Ask Sports: What are the chances Wichita State and Kansas both reach the Final Four?
01/10/2014 2:04 PM
08/08/2014 10:15 AM
What are the chances Wichita State and Kansas are both in the Final Four? Or that they meet in the championship game?
Not very good, but certainly better than it was a week ago.
Stats maven Nate Silver of the New York Times gives Wichita State a 23.6-percent chance to reach the Final Four and KU surprisingly only a 23.3-percent chance with his statistical forecast.
The Shockers are the third-most likely team in their region to advance behind Ohio State and Arizona. The Jayhawks are the second-most likely team in the South behind the Florida Gators, who statistical analysis gives a whopping 58.2-percent chance to reach Atlanta.
Based on these percentages, the likelihood KU and WSU both reach the Final Four is 5.5 percent.
Silver has KU reaching the championship game 11.2 percent of the time and the Shockers 4.5 percent. To get the dream matchup of the Shockers and Jayhawks playing for the national title? That percentage drops to 0.5 percent, meaning that if the tournament were held 1,000 times from this point forward a WSU-KU championship should occur 5 times.
The Jayhawks are projected to win the title 4.5 percent of the time, while WSU wins 1.2 percent.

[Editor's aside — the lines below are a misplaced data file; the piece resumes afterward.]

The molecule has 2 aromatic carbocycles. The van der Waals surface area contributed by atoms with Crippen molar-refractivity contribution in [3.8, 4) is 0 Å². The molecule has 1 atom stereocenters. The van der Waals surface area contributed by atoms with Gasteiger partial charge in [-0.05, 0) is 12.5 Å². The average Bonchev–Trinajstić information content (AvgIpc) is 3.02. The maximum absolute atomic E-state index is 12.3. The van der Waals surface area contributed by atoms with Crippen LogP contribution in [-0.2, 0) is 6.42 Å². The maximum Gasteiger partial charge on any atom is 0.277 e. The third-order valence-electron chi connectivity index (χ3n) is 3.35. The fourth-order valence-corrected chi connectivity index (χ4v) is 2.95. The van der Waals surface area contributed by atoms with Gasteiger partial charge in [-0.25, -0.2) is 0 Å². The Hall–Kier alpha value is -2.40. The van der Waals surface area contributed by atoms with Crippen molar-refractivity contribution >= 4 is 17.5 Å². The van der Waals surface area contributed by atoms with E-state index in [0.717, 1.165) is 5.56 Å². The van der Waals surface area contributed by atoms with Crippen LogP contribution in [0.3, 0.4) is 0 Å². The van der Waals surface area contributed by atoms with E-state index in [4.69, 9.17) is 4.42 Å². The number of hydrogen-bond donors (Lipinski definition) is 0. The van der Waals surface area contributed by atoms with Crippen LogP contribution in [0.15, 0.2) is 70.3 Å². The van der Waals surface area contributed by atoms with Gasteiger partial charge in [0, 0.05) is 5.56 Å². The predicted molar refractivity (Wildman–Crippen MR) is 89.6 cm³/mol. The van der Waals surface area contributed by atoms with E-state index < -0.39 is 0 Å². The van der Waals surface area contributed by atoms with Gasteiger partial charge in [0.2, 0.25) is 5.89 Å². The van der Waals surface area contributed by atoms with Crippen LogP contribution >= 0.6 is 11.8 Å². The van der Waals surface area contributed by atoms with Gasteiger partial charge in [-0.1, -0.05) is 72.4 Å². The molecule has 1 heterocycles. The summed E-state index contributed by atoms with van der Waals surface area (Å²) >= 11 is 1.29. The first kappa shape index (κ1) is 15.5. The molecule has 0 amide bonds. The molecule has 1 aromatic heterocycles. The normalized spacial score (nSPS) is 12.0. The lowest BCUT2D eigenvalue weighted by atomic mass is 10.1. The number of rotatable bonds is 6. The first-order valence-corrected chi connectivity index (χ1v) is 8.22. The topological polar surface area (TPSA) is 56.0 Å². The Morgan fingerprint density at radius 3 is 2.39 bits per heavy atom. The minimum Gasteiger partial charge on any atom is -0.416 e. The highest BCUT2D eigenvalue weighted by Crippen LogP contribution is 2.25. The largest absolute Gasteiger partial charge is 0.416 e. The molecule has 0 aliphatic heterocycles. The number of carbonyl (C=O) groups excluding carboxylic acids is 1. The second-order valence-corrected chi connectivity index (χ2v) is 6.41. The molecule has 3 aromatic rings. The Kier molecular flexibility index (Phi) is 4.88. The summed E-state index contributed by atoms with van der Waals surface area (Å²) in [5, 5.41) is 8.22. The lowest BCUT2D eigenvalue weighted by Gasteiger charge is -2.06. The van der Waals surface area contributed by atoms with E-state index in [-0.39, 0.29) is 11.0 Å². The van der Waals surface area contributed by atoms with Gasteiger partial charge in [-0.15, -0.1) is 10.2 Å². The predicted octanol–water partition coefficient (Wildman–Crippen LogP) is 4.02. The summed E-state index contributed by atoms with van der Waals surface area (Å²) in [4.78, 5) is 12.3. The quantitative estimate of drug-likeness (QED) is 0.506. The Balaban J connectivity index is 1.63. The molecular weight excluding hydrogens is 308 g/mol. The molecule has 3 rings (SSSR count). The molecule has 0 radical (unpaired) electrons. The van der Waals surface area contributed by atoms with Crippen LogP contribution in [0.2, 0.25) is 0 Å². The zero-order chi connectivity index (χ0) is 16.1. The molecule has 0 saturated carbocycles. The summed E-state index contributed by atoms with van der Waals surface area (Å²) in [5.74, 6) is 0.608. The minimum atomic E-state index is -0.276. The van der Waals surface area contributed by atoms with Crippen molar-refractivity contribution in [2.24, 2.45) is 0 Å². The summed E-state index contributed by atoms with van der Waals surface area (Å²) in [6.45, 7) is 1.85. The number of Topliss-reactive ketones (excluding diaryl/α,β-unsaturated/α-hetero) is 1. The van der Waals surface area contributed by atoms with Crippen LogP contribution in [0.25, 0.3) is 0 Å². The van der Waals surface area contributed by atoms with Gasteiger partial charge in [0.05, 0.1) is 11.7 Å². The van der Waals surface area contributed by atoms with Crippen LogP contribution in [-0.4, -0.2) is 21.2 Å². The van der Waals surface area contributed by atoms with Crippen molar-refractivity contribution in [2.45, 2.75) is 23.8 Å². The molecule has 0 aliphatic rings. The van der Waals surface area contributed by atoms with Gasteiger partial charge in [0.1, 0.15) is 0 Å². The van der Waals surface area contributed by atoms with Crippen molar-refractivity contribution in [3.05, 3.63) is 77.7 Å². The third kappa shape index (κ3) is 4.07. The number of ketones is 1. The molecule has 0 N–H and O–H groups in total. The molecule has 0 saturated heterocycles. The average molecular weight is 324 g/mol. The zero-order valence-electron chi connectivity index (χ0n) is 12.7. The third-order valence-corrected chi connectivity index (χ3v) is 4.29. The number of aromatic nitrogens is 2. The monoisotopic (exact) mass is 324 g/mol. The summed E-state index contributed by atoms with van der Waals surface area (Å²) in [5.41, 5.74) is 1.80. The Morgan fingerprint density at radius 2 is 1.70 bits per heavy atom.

But we know statheads aren’t the only ones who try to predict outcomes. How do the oddsmakers see it?
The website Bovada lists KU as a 5-2 proposition to win the South and gives the Shockers 13-4 odds to win the West.
That equates to KU having a 28.6-percent chance to win its region while WSU has a 23.5-percent chance. Based on those numbers, the all-Sunflower Final Four creeps up to 6.7 percent.
The site does not list odds to reach the final, but it does list KU as 12-1 to win the title (7.7 percent) and WSU at 40-1 (2.4 percent).
How about something completely unscientific? For that we go to ESPN’s Sportsnation polls.
Its voters gave WSU a 10-percent chance to win its region and KU a 31-percent chance to win the South.
Combined, ESPN voters give a Kansas double a 3.1 percent chance of occurring — the worst of the models we’ve examined.
— Joshua Wood